Food Critic Richard McComb talks to psychotherapist Stelios Kiosses about the healing powers of cooking and fine food.
It is a blistering hot day and I am sitting in the garden of one of Birmingham’s best known restaurants mulling over menu choices with Stelios Kiosses.
We have finished our main courses at Simpsons and have asked for our desserts to be served outside on the shaded lawn. We’re breaking protocol but we don’t mind lapping it, posh picnic style. Stelios, as his name suggests, is Greek, so he will eat pretty much anywhere and I am just happy to be here. Al fresco it is then.
Nestling back in a large armchair, my lunch companion explains how restaurant customers’ orders are charged with meaning, conscious or otherwise. What we select from the à la carte reveals something about us, and something about our past.
So why did Stelios choose the seabass, accompanied as it was by a crab risotto, caramelised fennel, red pepper and a Parmesan emulsion. (And very good it was, too.)
“Easy,” says Stelios. “It reminds me of Greece. Childhood. The sunshine. It’s hot today.”
For the same reason, he had the scallops. Seafood, sunshine... and perhaps safety.
For dessert, Stelios has “strawberries and cream,” which is actually a strawberry granita, Chantilly cream, mint jelly, marinated strawberries and sherbet meringue. He’s had a similar pud before at Simpsons and it was served in a glass. Stelios asks the waiter how the dish is presented this time. It’s in a white bowl.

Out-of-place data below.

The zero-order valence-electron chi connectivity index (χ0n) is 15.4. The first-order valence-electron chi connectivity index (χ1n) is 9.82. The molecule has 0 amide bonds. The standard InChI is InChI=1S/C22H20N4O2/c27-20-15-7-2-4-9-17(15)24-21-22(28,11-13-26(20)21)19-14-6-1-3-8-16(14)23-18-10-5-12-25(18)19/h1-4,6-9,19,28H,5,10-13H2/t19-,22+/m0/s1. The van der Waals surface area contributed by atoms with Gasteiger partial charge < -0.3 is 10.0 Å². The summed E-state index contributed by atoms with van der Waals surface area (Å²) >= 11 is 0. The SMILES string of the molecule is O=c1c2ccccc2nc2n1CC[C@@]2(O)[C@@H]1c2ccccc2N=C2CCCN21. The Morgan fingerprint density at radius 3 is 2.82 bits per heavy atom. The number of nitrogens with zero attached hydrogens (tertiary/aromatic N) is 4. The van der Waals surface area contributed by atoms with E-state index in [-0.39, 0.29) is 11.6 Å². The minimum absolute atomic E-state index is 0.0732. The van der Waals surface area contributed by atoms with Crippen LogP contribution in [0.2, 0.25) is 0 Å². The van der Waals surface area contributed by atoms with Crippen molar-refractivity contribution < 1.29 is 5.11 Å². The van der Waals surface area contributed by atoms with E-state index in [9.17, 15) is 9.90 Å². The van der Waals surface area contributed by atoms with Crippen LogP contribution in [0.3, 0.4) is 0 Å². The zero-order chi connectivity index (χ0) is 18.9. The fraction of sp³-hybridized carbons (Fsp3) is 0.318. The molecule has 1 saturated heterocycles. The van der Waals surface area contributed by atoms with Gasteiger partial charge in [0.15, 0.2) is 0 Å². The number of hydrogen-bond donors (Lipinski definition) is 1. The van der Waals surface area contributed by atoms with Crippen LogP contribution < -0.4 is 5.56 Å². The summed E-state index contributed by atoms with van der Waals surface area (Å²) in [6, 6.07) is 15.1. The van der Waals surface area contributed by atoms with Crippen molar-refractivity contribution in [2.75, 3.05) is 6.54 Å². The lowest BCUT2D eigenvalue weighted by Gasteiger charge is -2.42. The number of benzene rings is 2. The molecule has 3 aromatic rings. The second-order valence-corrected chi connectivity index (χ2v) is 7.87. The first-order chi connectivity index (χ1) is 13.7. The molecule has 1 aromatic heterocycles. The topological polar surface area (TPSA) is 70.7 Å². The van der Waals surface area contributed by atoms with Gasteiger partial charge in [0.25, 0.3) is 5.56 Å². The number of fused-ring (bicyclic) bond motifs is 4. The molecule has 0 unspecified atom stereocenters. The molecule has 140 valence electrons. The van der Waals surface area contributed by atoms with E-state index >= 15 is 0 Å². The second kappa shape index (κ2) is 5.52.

“Hmm,” says Stelios, then pleads: “Can you ask the chef if I can have it in the glass?”
“Of course,” says the waiter.
It’s a feel-good connection, not just the dessert but the glass. Stelios wants to replicate the mood and sensation he experienced the last time he had the dish. The poor fellow may have to put up with my company but at least he can lose himself, albeit briefly, in the transient recollections evoked by berries, cream and cold glass. The setting here, reminiscent of a monied London square, and the surfeit of fine food may seem like a world away from the reason I have met Stelios, the country’s best-known TV shrink.
The 47-year-old Birmingham-based psychotherapist, who bears an uncanny resemblance to brooding Hollywood actor Victor Mature, is the star of The Hoarder Next Door. The Channel 4 show has been the spring schedule’s unexpected ratings triumph, hitting over three million viewers and ringing alarm bells in neurotic suburbia. Ironically, the number of viewers coincides with rough estimates as to the number of untreated hoarders in the UK.
Stelios is an expert in combating hoarding disorder, a condition bedevilled with shame and secrecy that prompts patients to do exactly that – hoard. Anything is fair game: old clothes, busted furniture, train tickets, crumbling newspapers, junk mail, rotting food, cigarette butts, charity shop tat. The list of possible items, like the hoards themselves, is endless.
Until Stelios’s show and recent publicity about the phenomena, hoarders generally were cruelly belittled as neighbourhood nutters. The Hoarder Next Door has helped to challenge prejudices and highlight that hoarding is a mental health problem. The tendency to hoard is currently viewed under the catch-all grouping of Obsessive Compulsive Disorder but it is set to be formally recognised as a condition in its own right, possibly next year. So what does the propensity to ram your hallways, kitchen and bedroom with mountains of clutter have to do with Michelin-star dining in the heart of leafiest Edgbaston?